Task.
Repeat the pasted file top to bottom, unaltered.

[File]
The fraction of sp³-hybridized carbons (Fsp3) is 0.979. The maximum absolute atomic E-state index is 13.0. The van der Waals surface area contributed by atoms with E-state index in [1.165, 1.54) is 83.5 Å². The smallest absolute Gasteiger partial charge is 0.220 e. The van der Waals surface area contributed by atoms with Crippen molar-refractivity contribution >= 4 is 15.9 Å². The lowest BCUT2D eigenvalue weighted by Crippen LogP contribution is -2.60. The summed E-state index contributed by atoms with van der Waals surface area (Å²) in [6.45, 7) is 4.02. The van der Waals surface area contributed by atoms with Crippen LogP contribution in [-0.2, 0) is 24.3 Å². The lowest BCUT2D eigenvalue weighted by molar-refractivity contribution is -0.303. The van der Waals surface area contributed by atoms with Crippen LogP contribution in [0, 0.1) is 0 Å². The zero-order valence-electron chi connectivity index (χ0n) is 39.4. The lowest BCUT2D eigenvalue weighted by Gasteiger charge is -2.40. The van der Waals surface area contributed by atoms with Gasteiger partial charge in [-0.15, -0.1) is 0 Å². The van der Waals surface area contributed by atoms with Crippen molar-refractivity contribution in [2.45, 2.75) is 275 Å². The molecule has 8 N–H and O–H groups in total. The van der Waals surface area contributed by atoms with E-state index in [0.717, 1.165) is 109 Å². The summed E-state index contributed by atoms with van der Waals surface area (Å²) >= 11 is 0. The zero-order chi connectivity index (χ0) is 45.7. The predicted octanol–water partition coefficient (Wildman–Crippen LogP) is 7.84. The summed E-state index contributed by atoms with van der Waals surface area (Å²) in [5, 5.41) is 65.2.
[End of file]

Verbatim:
The fraction of sp³-hybridized carbons (Fsp3) is 0.979. The maximum absolute atomic E-state index is 13.0. The van der Waals surface area contributed by atoms with E-state index in [1.165, 1.54) is 83.5 Å². The smallest absolute Gasteiger partial charge is 0.220 e. The van der Waals surface area contributed by atoms with Crippen molar-refractivity contribution >= 4 is 15.9 Å². The lowest BCUT2D eigenvalue weighted by Crippen LogP contribution is -2.60. The summed E-state index contributed by atoms with van der Waals surface area (Å²) in [6.45, 7) is 4.02. The van der Waals surface area contributed by atoms with Crippen LogP contribution in [-0.2, 0) is 24.3 Å². The lowest BCUT2D eigenvalue weighted by molar-refractivity contribution is -0.303. The van der Waals surface area contributed by atoms with Crippen LogP contribution in [0, 0.1) is 0 Å². The zero-order valence-electron chi connectivity index (χ0n) is 39.4. The lowest BCUT2D eigenvalue weighted by Gasteiger charge is -2.40. The van der Waals surface area contributed by atoms with Gasteiger partial charge in [-0.15, -0.1) is 0 Å². The van der Waals surface area contributed by atoms with Crippen molar-refractivity contribution in [2.45, 2.75) is 275 Å². The molecule has 8 N–H and O–H groups in total. The van der Waals surface area contributed by atoms with E-state index in [0.717, 1.165) is 109 Å². The summed E-state index contributed by atoms with van der Waals surface area (Å²) >= 11 is 0. The zero-order chi connectivity index (χ0) is 45.7. The predicted octanol–water partition coefficient (Wildman–Crippen LogP) is 7.84. The summed E-state index contributed by atoms with van der Waals surface area (Å²) in [5, 5.41) is 65.2.